If you are in the early stages of your career and are currently in a lower income tax bracket the Roth option seems appealing. You can lock in known income tax rates today that could be lower than your future income tax bracket during retirement when you will need your retirement savings. However, if you are in your peak earning years and nearing retirement it likely makes the most sense to take the tax breaks today with a pre-tax traditional 401(k) contribution. As a result you will benefit from paying income taxes during retirement rather than during your high income earning years immediately prior to leaving the workforce.

Most retirees in this country end up with an income replacement rate during retirement that is lower than their income while working. But if you think your income will actually be higher in retirement, the Roth 401(k) could make more sense. The Roth 401(k) begins to look like a bright idea if you’re worried that even if your income doesn’t go up in retirement, tax rates might be headed higher.

How Good Are You at Predicting the Future?

It can be difficult to make Roth vs. pre-tax 401(k) decision when future income tax rates are uncertain. Instead of relying on a fortune teller or Magic 8 Ball to predict the future try asking yourself these questions to help you decide:

How likely is it that your income will increase between now and retirement? When it comes to personal financial matters we aren’t always that great at predicting the future. It can be even more difficult to predict what Congress will do with tax rates decades from now. That being said, you should seriously income your future earnings potential when making the Roth vs. pre-tax 401(k) decision. If you are at or near your peak earning years right now you may want to stick with pre-tax traditional 401(k) contributions. But if you anticipate your income increasing you will likely see your income tax bracket increase. This could bump you into a higher tax bracket and make the Roth option more appealing.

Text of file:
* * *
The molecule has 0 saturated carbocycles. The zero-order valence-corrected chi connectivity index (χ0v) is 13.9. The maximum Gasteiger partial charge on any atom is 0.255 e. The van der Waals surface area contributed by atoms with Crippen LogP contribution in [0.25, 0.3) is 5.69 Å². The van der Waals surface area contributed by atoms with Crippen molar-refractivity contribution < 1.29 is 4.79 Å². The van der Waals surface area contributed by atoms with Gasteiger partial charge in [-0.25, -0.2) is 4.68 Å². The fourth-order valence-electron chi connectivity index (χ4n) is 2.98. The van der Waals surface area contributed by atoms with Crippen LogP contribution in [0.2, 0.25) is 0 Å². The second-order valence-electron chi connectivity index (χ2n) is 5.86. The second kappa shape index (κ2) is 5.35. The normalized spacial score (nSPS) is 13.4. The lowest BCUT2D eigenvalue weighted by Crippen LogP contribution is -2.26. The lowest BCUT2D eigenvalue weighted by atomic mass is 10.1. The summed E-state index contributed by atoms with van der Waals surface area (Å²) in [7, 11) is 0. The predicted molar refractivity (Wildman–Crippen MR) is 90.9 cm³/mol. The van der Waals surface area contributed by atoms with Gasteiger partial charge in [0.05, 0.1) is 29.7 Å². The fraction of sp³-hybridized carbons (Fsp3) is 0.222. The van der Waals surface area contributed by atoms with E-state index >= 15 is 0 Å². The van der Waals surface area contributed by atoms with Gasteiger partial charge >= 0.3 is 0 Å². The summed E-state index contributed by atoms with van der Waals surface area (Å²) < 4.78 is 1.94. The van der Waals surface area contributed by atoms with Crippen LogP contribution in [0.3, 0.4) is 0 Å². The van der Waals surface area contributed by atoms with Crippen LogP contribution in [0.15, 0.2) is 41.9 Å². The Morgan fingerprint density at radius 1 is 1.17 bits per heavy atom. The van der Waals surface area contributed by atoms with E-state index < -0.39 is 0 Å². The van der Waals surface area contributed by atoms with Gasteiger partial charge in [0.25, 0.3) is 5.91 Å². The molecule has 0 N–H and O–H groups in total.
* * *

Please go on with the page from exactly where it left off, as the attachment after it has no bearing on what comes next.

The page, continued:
Do you plan on working during retirement? You may not see any big changes in your income tax bracket if you plan on working into traditional retirement years. The end result of this could keep you in the same tax bracket. Usually if your tax bracket is the same at retirement you will see equal benefits with a Roth compared to a pre-tax 401(k). In this situation, it may help to consider keeping some money in a Roth account to avoid seeing your income taxes creep into a higher marginal tax bracket.

What are the chances that you will be retiring during a period of higher income tax rates? If you are worried about higher taxes across the board in the country as a result of the current political and economic landscape you should consider going with a Roth 401(k). However, it’s important to note that just because income tax rates may increase across the board, that doesn’t necessarily mean your personal tax rate will be higher.

As you can probably tell the Roth vs. pre-tax 401(k) decision is a little more complicated than it seems. Choosing the best account for you depends on a variety of factors such as your expectations about future income tax rates and how much tax diversification you are seeking. Check out this Roth vs. pre-tax calculator if you would like some additional guidance when comparing your options.